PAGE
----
Thirty-four parties are running in Israel's election, but there are fewer real contenders. Prominent are Likud a bit to the right of center, and Labor a bit to the left of center. There are parties further to the right and the left, each for their true believers, plus two ultra-Orthodox parties, one for the Ashkenzim and one for the Sephardim, another religious party (Orthodox but not ultra-Orthodox), which since 1967 has appealed to settlers and others who want to maintain or expand Israel's control over the West Bank, and three parties for the Arabs or for Jews of the far left. Those are the more or less fixed parameters that have been with us for a long while.
Also with us for a long while, at least since the late 1970s, is a search for something new. Something ideally in the middle, pragmatic and current, without being commited to or against the Palestinians, settlers, socialism, or a fairer deal for Israelis in need of economic help. New parties have risen and declined. Individuals who came to prominence via the military or the media have created most of them, and ridden them to a position of moderate strength for one or two parliamentary terms. Kadima was the most successful, created by Ariel Sharon who left Likud as Prime Minister after his party rebeled against his withdrawal from Gaza. Kadima was the only new party that elected a prime minister (Ehud Olmert in 2006 after Sharon's disabling stroke), repeated as the largest party in the 2009 election, but then withered to the point where it may not win enough votes to enter the Knesset as a result of next month's election.
Inherent in the new parties is a lack of infrastructure and political experience. Politics is not a game for amateurs. It is a profession crucial to good government. Great thinkers from Aristotle to James Madison and lots of others have worried about the politics that appeals to current passions, but lacks the balance and skills necessary for getting through the heat of what the people want now.
Parties are also important for political longevity. They not only get out the vote on election day but provide a framework that recruits and rewards workers, provides them with something to do between elections, has mechanisms to test and weed out people as their try to ascend within the organization. A belief, ideology, or tendency with respect to government policy helps tomaintain a party, even if the belief is flexible and the leaders do not adhere to all that the believers want.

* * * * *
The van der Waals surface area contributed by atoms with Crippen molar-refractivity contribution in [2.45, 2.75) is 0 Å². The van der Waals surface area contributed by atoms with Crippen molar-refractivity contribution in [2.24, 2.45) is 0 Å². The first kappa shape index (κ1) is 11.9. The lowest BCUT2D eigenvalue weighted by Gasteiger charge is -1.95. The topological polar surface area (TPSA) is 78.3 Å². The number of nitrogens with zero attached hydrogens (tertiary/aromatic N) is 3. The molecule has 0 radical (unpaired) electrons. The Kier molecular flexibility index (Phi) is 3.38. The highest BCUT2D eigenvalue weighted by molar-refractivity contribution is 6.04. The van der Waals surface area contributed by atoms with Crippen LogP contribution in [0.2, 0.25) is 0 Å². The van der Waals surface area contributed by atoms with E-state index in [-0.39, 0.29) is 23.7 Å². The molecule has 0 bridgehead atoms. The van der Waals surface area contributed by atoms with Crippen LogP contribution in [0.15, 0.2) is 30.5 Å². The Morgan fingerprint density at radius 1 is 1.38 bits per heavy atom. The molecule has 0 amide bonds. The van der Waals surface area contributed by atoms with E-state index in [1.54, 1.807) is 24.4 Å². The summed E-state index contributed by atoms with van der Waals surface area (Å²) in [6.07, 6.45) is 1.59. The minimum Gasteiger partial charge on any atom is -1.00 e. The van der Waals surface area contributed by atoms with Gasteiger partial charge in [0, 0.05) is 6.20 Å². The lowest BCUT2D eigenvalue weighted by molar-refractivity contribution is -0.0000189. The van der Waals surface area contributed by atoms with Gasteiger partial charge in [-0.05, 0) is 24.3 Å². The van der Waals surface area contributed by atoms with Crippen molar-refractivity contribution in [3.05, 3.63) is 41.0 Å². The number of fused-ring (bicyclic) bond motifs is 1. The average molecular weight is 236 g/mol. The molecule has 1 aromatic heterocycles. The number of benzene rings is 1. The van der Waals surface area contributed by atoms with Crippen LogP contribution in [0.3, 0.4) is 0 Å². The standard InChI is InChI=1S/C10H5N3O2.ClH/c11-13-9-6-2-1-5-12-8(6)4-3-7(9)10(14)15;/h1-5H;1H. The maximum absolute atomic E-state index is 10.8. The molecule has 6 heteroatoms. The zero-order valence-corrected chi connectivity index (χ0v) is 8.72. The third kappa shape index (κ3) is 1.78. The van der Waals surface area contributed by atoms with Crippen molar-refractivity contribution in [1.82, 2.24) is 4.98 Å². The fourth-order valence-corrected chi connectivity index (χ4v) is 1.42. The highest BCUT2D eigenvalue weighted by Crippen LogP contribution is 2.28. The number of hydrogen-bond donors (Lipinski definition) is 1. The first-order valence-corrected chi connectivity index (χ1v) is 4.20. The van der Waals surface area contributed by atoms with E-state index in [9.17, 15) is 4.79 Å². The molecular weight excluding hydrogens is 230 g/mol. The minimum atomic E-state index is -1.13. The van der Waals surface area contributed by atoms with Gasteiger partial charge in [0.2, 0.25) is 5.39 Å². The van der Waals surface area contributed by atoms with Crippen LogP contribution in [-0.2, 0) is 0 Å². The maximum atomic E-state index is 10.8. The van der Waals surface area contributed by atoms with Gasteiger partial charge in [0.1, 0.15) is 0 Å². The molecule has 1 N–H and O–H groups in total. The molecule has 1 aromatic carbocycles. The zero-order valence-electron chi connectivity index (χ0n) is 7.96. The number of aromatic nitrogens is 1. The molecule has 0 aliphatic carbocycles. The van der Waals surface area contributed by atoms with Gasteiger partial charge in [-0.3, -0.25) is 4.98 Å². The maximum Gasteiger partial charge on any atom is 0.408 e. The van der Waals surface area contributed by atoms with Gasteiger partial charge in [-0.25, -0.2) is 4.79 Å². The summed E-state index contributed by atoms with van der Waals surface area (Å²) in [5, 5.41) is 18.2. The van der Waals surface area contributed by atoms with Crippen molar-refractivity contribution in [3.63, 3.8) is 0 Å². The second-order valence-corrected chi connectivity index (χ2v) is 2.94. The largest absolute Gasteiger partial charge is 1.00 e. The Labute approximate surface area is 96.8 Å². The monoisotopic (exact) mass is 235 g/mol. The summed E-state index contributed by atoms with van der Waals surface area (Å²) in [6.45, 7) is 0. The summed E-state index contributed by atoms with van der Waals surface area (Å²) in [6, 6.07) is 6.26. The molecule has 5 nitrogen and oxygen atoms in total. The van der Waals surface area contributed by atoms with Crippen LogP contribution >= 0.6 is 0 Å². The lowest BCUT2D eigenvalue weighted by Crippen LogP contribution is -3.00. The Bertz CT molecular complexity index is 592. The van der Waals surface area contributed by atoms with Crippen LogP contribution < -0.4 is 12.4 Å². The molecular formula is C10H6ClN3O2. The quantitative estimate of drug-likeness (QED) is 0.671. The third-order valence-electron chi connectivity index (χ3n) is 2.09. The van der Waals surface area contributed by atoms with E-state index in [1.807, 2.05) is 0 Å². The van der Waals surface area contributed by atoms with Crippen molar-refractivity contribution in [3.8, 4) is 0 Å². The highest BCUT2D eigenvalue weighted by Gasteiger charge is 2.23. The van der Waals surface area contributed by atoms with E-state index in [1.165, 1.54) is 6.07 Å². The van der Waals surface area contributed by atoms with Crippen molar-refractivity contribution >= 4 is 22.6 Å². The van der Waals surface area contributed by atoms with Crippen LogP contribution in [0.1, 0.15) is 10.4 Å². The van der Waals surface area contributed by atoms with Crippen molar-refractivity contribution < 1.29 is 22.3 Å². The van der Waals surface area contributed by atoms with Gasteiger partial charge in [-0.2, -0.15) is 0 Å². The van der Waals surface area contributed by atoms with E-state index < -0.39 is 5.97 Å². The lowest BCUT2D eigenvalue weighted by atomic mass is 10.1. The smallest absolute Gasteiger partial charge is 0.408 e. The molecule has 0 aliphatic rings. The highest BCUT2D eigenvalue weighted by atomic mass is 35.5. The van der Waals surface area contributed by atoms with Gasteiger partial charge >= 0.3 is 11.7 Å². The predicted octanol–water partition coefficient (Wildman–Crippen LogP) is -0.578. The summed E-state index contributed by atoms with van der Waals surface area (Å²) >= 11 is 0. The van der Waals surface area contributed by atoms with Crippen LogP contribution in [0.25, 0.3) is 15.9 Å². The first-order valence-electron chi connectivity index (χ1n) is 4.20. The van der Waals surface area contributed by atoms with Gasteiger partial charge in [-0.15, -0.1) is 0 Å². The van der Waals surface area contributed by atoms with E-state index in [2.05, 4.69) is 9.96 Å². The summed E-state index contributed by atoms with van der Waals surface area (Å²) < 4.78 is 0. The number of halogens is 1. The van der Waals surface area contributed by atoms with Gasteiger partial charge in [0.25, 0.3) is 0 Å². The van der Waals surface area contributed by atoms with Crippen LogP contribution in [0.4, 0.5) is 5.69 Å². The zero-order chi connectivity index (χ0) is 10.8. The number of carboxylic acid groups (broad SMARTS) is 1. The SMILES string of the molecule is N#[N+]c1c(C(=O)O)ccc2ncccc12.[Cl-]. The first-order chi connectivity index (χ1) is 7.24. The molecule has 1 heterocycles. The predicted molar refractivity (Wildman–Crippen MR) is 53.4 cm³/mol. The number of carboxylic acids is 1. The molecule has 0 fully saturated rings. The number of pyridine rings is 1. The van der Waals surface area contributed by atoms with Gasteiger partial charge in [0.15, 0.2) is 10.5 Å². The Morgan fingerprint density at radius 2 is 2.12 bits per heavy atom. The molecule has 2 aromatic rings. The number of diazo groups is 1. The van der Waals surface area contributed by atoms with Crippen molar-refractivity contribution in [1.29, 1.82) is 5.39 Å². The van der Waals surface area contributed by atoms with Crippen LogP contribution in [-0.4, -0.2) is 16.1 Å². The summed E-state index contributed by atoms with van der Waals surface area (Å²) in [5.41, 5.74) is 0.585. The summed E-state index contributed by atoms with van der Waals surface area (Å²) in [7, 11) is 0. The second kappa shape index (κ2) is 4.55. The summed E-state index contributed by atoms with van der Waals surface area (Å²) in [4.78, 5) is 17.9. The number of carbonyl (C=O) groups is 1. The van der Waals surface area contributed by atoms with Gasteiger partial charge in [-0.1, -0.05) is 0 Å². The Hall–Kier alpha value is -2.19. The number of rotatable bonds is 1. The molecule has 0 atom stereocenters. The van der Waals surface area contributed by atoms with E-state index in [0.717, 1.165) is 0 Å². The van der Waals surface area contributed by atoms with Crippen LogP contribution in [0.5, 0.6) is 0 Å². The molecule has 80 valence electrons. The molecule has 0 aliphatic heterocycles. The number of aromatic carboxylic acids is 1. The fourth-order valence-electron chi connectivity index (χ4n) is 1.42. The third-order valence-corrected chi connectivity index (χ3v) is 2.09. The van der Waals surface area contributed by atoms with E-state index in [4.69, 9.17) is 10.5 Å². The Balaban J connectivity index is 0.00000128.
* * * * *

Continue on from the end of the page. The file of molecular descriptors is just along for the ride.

It is popular to attack political parties as being concerned more for themselves than for the quality of government. "Machines" and "bosses" have been prominent in the histories of several countries, and came to be viewed as standing in the way of what the people need and want. From time to time, those arguments carry the day, and fresh looking candidates manage to "throw the bums out." Occasionally an established party disappears. More usual, however, is for parties to ride out some bad years and come back. Israel's Labor Party looks again to be one of the two largest parties. Polls are showing it winning as many as 18 seats in the next Knesset, after falling to only 8 out of 120 seats in the present Knesset.
There is less than a month to go in this campaign, but it already looks like two new faces are demonstrating the value of political experience. Yair Lapid came from a career in the media, with prom-king good looks and a media stars' capacity to think and speak quickly and clearly, promising a new centrist approach free from the tired routines of the major parties. Early polling indicated that his new party, There is a Future, would win as many as 15 seats. However, the gloss dimned as Lapid's sound bite pronoucements made it unclear just how he differed from competitors. Currently he is stuck somewhere around seven seats.
Naftali Benet is another rising star who may be in free fall. He took over the Orthodox and settler party Jewish Home (formerly the National Religious Party) in a primary contest with its older leadership, and has led a campaign that attracted an impressive number of younger supporters, secular as well as religious. Some of the support resulted from a linkage with another right wing party that had represented secular Israelis wanting to maintain control of the West Bank, and some came from Likud voters unhappy with what was happening within that party, including its alliance with Avigdor Lieberman and his indictment for a violation of public trust.